For 48 hours on June 21-23, over 250 food industry leaders, entrepreneurs, technologists and creatives convened at Hack//Meat Silicion Valley, a hackathon to develop hardware and software solutions to some of the greatest challenges facing sustainable meat production and consumption. The three-day event was held at the Institute of Design at Stanford, and was organized by Food+Tech Connect in partnership with Applegate and GRACE Communications Foundation.
The Natural Resources Defense Council (NRDC) and GRACE are partnering to pose this challenge to the hackers at Hack//Meat SV: How can we find, recruit and empower a million consumer activists to demand meat without antibiotics?
Up to eight USDA farm-to-school pilot programs will get off the ground next school year thanks to this year's farm bill. While citizen and state-run programs have encouraged local sourcing in schools for years, these will be the first federally funded programs aimed at bringing local food into schools. Local food sourcing can both stimulate local economies and improve food education. [Civil Eats]
Property Assessed Clean Energy financing, or PACE, is finally catching on in the US, at least for businesses. The creative approach allows owners to borrow the money for renewable energy systems and pay for it over time through a property tax surcharge. Next step: making PACE available to homeowners. [New York Times]
Getting consumers on board with energy efficiency programs continues to be difficult, but just a few changes in consumer behavior could cut up to 20 percent of US residential energy use. A couple of techniques that show promise: Showing customers how their energy use compares with their neighbors, and giving immediate rebates on energy efficient products. [Wall Street Journal]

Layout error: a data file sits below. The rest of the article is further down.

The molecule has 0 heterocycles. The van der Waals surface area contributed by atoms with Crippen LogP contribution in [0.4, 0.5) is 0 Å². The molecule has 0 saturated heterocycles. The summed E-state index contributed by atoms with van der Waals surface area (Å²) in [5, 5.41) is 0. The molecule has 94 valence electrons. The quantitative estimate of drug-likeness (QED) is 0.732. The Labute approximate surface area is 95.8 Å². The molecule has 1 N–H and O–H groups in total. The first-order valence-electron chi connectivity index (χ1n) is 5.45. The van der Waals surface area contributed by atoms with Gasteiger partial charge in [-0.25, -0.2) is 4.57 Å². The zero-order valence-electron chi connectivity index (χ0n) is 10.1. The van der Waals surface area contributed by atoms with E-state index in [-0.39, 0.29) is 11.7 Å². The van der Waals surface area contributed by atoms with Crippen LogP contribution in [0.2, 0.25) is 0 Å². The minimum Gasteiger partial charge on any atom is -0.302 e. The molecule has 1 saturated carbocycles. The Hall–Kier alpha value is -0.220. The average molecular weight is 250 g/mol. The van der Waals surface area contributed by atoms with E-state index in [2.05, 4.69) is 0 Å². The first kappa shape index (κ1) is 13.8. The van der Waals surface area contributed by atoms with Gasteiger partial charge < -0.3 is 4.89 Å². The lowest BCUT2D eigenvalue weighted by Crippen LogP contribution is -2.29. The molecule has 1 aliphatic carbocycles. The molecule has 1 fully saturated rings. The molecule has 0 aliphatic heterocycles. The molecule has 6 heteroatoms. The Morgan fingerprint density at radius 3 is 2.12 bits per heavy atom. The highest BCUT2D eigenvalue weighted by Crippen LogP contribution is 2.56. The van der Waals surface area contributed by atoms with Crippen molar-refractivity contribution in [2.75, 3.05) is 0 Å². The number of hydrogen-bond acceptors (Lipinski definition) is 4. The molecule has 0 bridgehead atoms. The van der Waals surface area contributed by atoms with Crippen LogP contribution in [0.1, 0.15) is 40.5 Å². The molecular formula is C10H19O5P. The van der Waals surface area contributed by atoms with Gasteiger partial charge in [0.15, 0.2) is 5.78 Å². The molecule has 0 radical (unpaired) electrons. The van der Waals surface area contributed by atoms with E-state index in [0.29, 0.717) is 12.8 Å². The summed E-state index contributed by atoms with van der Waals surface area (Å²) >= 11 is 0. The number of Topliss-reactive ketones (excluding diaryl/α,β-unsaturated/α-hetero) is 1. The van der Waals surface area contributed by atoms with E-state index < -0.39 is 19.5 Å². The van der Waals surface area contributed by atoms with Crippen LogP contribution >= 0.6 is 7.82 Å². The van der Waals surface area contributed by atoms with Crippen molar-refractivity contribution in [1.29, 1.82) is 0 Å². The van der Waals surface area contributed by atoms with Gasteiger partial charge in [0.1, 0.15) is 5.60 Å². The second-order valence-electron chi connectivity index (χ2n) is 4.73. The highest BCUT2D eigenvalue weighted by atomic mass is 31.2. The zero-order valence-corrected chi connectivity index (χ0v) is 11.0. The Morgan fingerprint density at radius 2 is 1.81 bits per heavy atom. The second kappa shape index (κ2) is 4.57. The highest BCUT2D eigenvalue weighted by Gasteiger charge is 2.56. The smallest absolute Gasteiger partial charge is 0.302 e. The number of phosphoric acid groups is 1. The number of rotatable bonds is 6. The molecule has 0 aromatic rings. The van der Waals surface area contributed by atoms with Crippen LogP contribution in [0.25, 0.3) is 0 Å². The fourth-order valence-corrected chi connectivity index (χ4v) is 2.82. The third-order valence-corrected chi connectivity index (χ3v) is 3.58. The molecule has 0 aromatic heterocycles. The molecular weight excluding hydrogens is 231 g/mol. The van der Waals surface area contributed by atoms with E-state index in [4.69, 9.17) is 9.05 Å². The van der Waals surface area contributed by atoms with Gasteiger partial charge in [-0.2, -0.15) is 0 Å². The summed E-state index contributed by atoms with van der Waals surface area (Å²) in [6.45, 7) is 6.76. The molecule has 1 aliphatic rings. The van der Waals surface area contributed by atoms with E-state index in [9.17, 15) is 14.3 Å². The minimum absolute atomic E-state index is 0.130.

If you're starting a new sustainable food project, you might want to think about Barnraiser, a new crowdfunding website for supporters of sustainable agriculture. The site aims to empower innovators working to remake the food system around the world by breaking down barriers and bringing sustainable food programs to the mainstream. [Civil Eats]
With mislabeled seafood and, well, fishy international supply chains making recent news, President Obama's intention to create the world's largest marine sanctuary is a glimmer of hope. The administration plans to spend the next few month consulting with outside groups before finalizing the protected boarders. Federal agencies are simultaneously developing programs to deter illegal fishing. [New York Times]
This week brings bad news for coffee, apples and genetically engineered soy, but good news on farm-to-school programs, water regulations and coal rules. We are also reading about the latest oil train derailment in Virginia - see these stories, along with the latest climate news and multimedia.
The Vermont-based local food advocacy organization Strolling of the Heifers released this year's Locavore Index, naming Vermont, Maine, New Hampshire, Oregon and Hawaii as the top five most local food friendly states in the nation. The Index considers per capita comparisons of states' numbers of farmers markets, CSAs, and food hubs and farm-to-school programs. How's your state doing? [Vermont Biz]